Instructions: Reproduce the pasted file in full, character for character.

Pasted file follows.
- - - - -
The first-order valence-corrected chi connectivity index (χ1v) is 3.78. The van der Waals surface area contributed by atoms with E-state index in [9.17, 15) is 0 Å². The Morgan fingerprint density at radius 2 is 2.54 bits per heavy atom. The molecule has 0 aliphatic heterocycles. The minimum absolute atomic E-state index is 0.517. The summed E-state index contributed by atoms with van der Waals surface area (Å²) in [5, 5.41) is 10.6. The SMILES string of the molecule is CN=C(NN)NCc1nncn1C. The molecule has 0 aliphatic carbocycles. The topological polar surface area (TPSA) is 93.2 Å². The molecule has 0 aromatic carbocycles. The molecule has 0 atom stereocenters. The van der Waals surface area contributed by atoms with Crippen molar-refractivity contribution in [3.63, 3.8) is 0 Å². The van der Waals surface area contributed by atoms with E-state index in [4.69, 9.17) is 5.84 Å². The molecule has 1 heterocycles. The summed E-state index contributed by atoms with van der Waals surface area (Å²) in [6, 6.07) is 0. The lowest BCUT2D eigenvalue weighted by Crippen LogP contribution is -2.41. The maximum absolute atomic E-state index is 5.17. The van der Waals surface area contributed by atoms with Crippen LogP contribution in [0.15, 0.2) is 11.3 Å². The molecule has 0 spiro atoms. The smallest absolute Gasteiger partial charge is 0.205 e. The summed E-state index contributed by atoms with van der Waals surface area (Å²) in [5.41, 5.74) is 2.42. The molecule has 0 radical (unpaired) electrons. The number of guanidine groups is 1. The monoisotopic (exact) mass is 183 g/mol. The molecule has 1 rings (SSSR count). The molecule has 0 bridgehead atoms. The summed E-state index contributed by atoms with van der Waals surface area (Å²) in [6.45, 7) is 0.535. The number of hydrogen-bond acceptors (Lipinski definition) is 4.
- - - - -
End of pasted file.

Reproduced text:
The first-order valence-corrected chi connectivity index (χ1v) is 3.78. The van der Waals surface area contributed by atoms with E-state index in [9.17, 15) is 0 Å². The Morgan fingerprint density at radius 2 is 2.54 bits per heavy atom. The molecule has 0 aliphatic heterocycles. The minimum absolute atomic E-state index is 0.517. The summed E-state index contributed by atoms with van der Waals surface area (Å²) in [5, 5.41) is 10.6. The SMILES string of the molecule is CN=C(NN)NCc1nncn1C. The molecule has 0 aliphatic carbocycles. The topological polar surface area (TPSA) is 93.2 Å². The molecule has 0 aromatic carbocycles. The molecule has 0 atom stereocenters. The van der Waals surface area contributed by atoms with Crippen molar-refractivity contribution in [3.63, 3.8) is 0 Å². The van der Waals surface area contributed by atoms with E-state index in [4.69, 9.17) is 5.84 Å². The molecule has 1 heterocycles. The summed E-state index contributed by atoms with van der Waals surface area (Å²) in [6, 6.07) is 0. The lowest BCUT2D eigenvalue weighted by Crippen LogP contribution is -2.41. The maximum absolute atomic E-state index is 5.17. The van der Waals surface area contributed by atoms with Crippen LogP contribution in [0.15, 0.2) is 11.3 Å². The molecule has 0 spiro atoms. The smallest absolute Gasteiger partial charge is 0.205 e. The summed E-state index contributed by atoms with van der Waals surface area (Å²) in [5.41, 5.74) is 2.42. The molecule has 0 radical (unpaired) electrons. The number of guanidine groups is 1. The monoisotopic (exact) mass is 183 g/mol. The molecule has 1 rings (SSSR count). The molecule has 0 bridgehead atoms. The summed E-state index contributed by atoms with van der Waals surface area (Å²) in [6.45, 7) is 0.535. The number of hydrogen-bond acceptors (Lipinski definition) is 4.